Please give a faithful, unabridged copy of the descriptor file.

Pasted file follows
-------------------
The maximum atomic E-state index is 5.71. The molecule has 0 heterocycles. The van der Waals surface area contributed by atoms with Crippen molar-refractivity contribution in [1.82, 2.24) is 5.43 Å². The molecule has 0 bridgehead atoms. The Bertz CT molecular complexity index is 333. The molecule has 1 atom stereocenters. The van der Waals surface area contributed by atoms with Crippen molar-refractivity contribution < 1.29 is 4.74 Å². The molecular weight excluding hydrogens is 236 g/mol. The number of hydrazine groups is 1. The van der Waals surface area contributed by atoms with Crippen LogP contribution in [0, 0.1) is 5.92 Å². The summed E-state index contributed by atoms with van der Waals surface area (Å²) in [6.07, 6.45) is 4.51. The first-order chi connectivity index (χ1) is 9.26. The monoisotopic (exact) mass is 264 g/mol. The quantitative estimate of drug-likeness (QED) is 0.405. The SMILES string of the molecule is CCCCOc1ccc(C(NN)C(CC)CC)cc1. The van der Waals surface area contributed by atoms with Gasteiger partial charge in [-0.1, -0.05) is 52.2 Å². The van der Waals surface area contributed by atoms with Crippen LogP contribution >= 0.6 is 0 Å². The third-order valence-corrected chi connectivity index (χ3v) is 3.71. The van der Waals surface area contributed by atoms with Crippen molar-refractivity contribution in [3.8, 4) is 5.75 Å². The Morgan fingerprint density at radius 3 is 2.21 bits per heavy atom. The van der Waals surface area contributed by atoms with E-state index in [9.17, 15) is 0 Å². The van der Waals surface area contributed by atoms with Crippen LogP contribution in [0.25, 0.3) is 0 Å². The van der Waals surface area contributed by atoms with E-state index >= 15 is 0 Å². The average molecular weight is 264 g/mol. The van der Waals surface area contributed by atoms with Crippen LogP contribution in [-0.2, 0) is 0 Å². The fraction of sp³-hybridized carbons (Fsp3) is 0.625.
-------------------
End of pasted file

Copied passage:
The maximum atomic E-state index is 5.71. The molecule has 0 heterocycles. The van der Waals surface area contributed by atoms with Crippen molar-refractivity contribution in [1.82, 2.24) is 5.43 Å². The molecule has 0 bridgehead atoms. The Bertz CT molecular complexity index is 333. The molecule has 1 atom stereocenters. The van der Waals surface area contributed by atoms with Crippen molar-refractivity contribution < 1.29 is 4.74 Å². The molecular weight excluding hydrogens is 236 g/mol. The number of hydrazine groups is 1. The van der Waals surface area contributed by atoms with Crippen LogP contribution in [0, 0.1) is 5.92 Å². The summed E-state index contributed by atoms with van der Waals surface area (Å²) in [6.07, 6.45) is 4.51. The first-order chi connectivity index (χ1) is 9.26. The monoisotopic (exact) mass is 264 g/mol. The quantitative estimate of drug-likeness (QED) is 0.405. The SMILES string of the molecule is CCCCOc1ccc(C(NN)C(CC)CC)cc1. The van der Waals surface area contributed by atoms with Gasteiger partial charge in [-0.1, -0.05) is 52.2 Å². The van der Waals surface area contributed by atoms with Crippen LogP contribution >= 0.6 is 0 Å². The third-order valence-corrected chi connectivity index (χ3v) is 3.71. The van der Waals surface area contributed by atoms with Crippen molar-refractivity contribution in [3.8, 4) is 5.75 Å². The Morgan fingerprint density at radius 3 is 2.21 bits per heavy atom. The van der Waals surface area contributed by atoms with E-state index in [9.17, 15) is 0 Å². The van der Waals surface area contributed by atoms with Crippen LogP contribution in [0.25, 0.3) is 0 Å². The van der Waals surface area contributed by atoms with E-state index >= 15 is 0 Å². The average molecular weight is 264 g/mol. The van der Waals surface area contributed by atoms with Crippen LogP contribution in [-0.2, 0) is 0 Å². The fraction of sp³-hybridized carbons (Fsp3) is 0.625.